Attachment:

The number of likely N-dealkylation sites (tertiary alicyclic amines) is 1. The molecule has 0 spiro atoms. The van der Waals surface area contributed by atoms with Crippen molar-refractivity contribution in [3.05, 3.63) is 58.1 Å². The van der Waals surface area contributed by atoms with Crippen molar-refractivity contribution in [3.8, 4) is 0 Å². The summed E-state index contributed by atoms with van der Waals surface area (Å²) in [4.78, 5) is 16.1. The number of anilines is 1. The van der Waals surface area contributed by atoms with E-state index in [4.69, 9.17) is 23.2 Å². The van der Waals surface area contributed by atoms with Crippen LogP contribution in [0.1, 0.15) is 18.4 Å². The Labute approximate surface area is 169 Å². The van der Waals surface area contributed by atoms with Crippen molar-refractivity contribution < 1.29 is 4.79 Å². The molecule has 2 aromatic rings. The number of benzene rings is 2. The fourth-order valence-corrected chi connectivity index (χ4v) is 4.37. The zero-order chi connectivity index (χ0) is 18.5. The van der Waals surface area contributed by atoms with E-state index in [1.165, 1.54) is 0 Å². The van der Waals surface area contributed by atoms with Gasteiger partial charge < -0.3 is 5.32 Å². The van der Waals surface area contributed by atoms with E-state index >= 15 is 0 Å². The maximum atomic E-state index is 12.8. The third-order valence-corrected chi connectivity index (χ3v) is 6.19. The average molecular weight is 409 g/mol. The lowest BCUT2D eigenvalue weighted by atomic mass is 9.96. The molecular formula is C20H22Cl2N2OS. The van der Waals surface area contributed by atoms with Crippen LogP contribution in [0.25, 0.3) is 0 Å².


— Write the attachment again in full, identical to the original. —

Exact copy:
The number of likely N-dealkylation sites (tertiary alicyclic amines) is 1. The molecule has 0 spiro atoms. The van der Waals surface area contributed by atoms with Crippen molar-refractivity contribution in [3.05, 3.63) is 58.1 Å². The van der Waals surface area contributed by atoms with Crippen molar-refractivity contribution in [3.8, 4) is 0 Å². The summed E-state index contributed by atoms with van der Waals surface area (Å²) in [4.78, 5) is 16.1. The number of anilines is 1. The van der Waals surface area contributed by atoms with E-state index in [4.69, 9.17) is 23.2 Å². The van der Waals surface area contributed by atoms with Crippen LogP contribution in [0.1, 0.15) is 18.4 Å². The Labute approximate surface area is 169 Å². The van der Waals surface area contributed by atoms with Crippen molar-refractivity contribution < 1.29 is 4.79 Å². The molecule has 2 aromatic rings. The number of benzene rings is 2. The fourth-order valence-corrected chi connectivity index (χ4v) is 4.37. The zero-order chi connectivity index (χ0) is 18.5. The van der Waals surface area contributed by atoms with E-state index in [1.165, 1.54) is 0 Å². The van der Waals surface area contributed by atoms with Gasteiger partial charge < -0.3 is 5.32 Å². The van der Waals surface area contributed by atoms with E-state index >= 15 is 0 Å². The maximum atomic E-state index is 12.8. The third-order valence-corrected chi connectivity index (χ3v) is 6.19. The average molecular weight is 409 g/mol. The lowest BCUT2D eigenvalue weighted by atomic mass is 9.96. The molecular formula is C20H22Cl2N2OS. The van der Waals surface area contributed by atoms with Crippen LogP contribution in [0.25, 0.3) is 0 Å².